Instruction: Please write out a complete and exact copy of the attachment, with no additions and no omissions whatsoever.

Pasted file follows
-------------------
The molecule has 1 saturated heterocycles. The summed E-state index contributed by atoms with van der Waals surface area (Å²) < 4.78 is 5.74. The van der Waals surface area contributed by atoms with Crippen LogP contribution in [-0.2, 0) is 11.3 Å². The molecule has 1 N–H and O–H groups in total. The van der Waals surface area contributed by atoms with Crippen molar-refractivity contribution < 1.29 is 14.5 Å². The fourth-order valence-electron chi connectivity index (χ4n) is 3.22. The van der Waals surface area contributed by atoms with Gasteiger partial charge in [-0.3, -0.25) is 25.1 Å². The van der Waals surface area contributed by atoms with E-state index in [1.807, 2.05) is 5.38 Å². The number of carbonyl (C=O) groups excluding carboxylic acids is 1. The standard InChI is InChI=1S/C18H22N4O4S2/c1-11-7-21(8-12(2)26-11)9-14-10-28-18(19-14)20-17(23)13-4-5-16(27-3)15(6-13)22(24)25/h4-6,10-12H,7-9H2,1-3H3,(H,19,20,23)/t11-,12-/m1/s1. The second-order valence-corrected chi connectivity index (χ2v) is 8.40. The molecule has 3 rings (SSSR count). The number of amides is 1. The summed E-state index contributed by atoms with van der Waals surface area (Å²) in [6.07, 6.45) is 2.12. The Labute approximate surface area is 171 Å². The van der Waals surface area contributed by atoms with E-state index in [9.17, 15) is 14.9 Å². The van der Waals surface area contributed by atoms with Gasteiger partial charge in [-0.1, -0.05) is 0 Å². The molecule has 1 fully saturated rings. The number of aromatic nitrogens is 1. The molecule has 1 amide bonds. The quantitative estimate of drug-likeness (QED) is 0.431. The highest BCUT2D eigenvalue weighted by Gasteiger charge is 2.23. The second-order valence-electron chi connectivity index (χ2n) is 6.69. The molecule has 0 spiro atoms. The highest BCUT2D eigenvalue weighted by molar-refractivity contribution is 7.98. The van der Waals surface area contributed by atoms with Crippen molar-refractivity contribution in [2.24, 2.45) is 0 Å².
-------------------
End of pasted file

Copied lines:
The molecule has 1 saturated heterocycles. The summed E-state index contributed by atoms with van der Waals surface area (Å²) < 4.78 is 5.74. The van der Waals surface area contributed by atoms with Crippen LogP contribution in [-0.2, 0) is 11.3 Å². The molecule has 1 N–H and O–H groups in total. The van der Waals surface area contributed by atoms with Crippen molar-refractivity contribution < 1.29 is 14.5 Å². The fourth-order valence-electron chi connectivity index (χ4n) is 3.22. The van der Waals surface area contributed by atoms with Gasteiger partial charge in [-0.3, -0.25) is 25.1 Å². The van der Waals surface area contributed by atoms with E-state index in [1.807, 2.05) is 5.38 Å². The number of carbonyl (C=O) groups excluding carboxylic acids is 1. The standard InChI is InChI=1S/C18H22N4O4S2/c1-11-7-21(8-12(2)26-11)9-14-10-28-18(19-14)20-17(23)13-4-5-16(27-3)15(6-13)22(24)25/h4-6,10-12H,7-9H2,1-3H3,(H,19,20,23)/t11-,12-/m1/s1. The second-order valence-corrected chi connectivity index (χ2v) is 8.40. The molecule has 3 rings (SSSR count). The number of amides is 1. The summed E-state index contributed by atoms with van der Waals surface area (Å²) in [6.07, 6.45) is 2.12. The Labute approximate surface area is 171 Å². The van der Waals surface area contributed by atoms with E-state index in [9.17, 15) is 14.9 Å². The van der Waals surface area contributed by atoms with Gasteiger partial charge in [-0.1, -0.05) is 0 Å². The molecule has 1 fully saturated rings. The number of aromatic nitrogens is 1. The molecule has 1 amide bonds. The quantitative estimate of drug-likeness (QED) is 0.431. The highest BCUT2D eigenvalue weighted by Gasteiger charge is 2.23. The second-order valence-electron chi connectivity index (χ2n) is 6.69. The molecule has 0 spiro atoms. The highest BCUT2D eigenvalue weighted by molar-refractivity contribution is 7.98. The van der Waals surface area contributed by atoms with Crippen molar-refractivity contribution in [2.24, 2.45) is 0 Å².